Complex applications must defer to system limitations

September 5, 2008

The advent of PACS has opened up a wealth of new ways to work with imaging data. Radiologists must be prepared to compromise, though, when seeking out practical solutions for daily use. If added sophistication means overcomplexity, then it may be time to think again, according to speakers at this year's European Congress of Radiology.

The advent of PACS has opened up a wealth of new ways to work with imaging data. Radiologists must be prepared to compromise, though, when seeking out practical solutions for daily use. If added sophistication means overcomplexity, then it may be time to think again, according to speakers at this year's European Congress of Radiology.

Radiologists' quest for the perfect postprocessing setup is a case in point. The ideal solution simply does not exist, Prof. Alain Blum told delegates at the ECR session: "What can PACS do today?"

Radiologists want to do their image reconstruction without moving from the PACS workstation, said Blum, a professor of radiology at the University Hospital of Nancy, France. In reality, however, the functionality offered by PACS workstations is not adequate for all clinical applications.

A PACS workstation should be able to display images acquired from different modalities and multiplanar reconstructions. This capability will be sufficient in around 80% of cases, Blum said. Dedicated postprocessing workstations may also have tools for bone and vessel extraction, virtual colonoscopy, tumor segmentation, 4D imaging, and/or cardiac analysis. So linking such a workstation to the PACS means the speed of image processing should be faster, and image quality may be better.

"Integration between a PACS workstation and a modality workstation is effective, but it is a very expensive way to provide all that you need," he said. "Radiologists have to be highly trained to use such a system."

An alternative option is to use the dedicated workstation together with a stand-alone PC running the RIS. This setup still offers many advantages in terms of speed and functionality, but it is not always appropriate for complex cases. The preferred solution may be to supplement the basic postprocessing tools available on the RIS/PACS workstation with advanced software provided by a 3D server.

"The functionality offered by the 3D server is almost equal"but not quite"to that of a dedicated modality workstation," Blum said. "This solution is cost-effective and avoids unnecessary transfer of images."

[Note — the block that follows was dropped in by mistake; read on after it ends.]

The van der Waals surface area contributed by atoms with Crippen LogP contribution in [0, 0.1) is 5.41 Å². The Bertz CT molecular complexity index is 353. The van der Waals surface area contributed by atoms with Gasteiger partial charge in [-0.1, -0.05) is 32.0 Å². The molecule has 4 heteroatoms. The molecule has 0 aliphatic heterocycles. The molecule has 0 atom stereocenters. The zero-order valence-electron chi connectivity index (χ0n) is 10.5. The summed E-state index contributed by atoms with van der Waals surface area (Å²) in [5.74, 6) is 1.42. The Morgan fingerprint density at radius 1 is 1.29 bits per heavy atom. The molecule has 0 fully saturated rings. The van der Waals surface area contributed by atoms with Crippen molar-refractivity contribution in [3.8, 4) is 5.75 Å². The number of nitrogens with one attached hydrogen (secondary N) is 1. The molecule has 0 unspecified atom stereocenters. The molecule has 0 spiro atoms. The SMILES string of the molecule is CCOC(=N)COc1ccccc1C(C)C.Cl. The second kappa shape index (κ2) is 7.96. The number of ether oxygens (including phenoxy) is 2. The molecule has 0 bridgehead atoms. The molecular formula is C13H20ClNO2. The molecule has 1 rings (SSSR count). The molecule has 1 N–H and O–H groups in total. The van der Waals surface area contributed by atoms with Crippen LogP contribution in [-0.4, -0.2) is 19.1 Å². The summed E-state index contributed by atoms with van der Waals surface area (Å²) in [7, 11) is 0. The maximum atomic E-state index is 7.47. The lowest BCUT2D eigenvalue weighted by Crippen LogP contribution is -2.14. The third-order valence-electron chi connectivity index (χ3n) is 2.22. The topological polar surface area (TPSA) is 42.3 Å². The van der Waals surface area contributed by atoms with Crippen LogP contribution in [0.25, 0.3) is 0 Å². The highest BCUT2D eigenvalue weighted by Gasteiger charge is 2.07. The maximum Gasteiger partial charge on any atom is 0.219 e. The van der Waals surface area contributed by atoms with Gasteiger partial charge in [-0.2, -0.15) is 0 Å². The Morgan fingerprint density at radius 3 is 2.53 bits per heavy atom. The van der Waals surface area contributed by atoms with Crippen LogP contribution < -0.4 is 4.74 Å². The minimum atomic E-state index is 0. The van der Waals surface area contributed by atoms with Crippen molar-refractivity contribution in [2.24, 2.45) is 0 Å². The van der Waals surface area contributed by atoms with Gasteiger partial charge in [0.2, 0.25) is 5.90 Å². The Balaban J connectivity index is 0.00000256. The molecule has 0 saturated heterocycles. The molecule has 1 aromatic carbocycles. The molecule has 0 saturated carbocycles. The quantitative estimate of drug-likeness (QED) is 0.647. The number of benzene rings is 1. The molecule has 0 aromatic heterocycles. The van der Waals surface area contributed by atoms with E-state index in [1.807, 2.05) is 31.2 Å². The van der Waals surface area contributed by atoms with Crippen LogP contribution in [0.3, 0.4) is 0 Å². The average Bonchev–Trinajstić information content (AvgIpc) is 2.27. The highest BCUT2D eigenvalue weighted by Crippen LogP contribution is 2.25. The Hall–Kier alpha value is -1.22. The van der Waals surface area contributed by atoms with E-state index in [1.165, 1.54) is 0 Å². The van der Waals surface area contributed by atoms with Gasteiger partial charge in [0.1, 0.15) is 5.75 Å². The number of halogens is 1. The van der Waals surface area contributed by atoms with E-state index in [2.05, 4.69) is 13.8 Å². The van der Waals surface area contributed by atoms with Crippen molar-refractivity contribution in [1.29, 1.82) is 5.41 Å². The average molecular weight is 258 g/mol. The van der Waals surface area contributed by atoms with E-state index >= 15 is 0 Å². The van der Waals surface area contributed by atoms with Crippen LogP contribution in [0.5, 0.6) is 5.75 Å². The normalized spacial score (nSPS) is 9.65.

Compromises may also be required when using PACS to support radiological education. As Dr. Andoni Toms, a radiologist at the Norfolk and Norwich University Hospital in Norwich, U.K., explained, educators and end-users may sideline solutions that seem overly complex.

"It is very easy to say, 'I want the best of all worlds in all categories.' But it is probably better to look for simple solutions that everyone is going to use," Toms said.

The NNUH is one of three sites in the U.K. that has a dedicated radiology training academy. Cases stored on the hospital's PACS form an essential part of the residents' education.

The simplest, fastest approach to generating teaching material is to archive cases into different folders and subfolders on the PACS, Toms said. This strategy allows whole cases to be archived. Search functionality is limited, however, and trainees will have to hunt within folders for cases.

Another option is to use web-based archives such as www.myPACS.net. It takes a few minutes to download a case from PACS, annotate it, and then upload images into a folder in the web archive. One advantage is accessibility to cases made publicly available by other users. The downside is that each case will typically contain just a few images instead of the full series.

Another important issue is the anonymization of images used for teaching purposes. If cases are exported from PACS onto a CD or DVD, the patient's name can be stripped out easily and replaced with a unique identifier. Anonymizing images within PACS is considerably more complex. A solution has now been implemented at the NNUH, but cases must be pushed to another workstation and then pushed back into the PACS.

"The advantage is that you now have fully anonymous DICOM data sets on the PACS network. Not only can trainees access these, but so can anyone with a PACS login," he said.

The NNUH's training academy includes a program that allows residents to perform a virtual anatomical dissection and then correlate the findings with MR or CT images from PACS. The results can be projected onto a screen and shared.

-By Paula Gould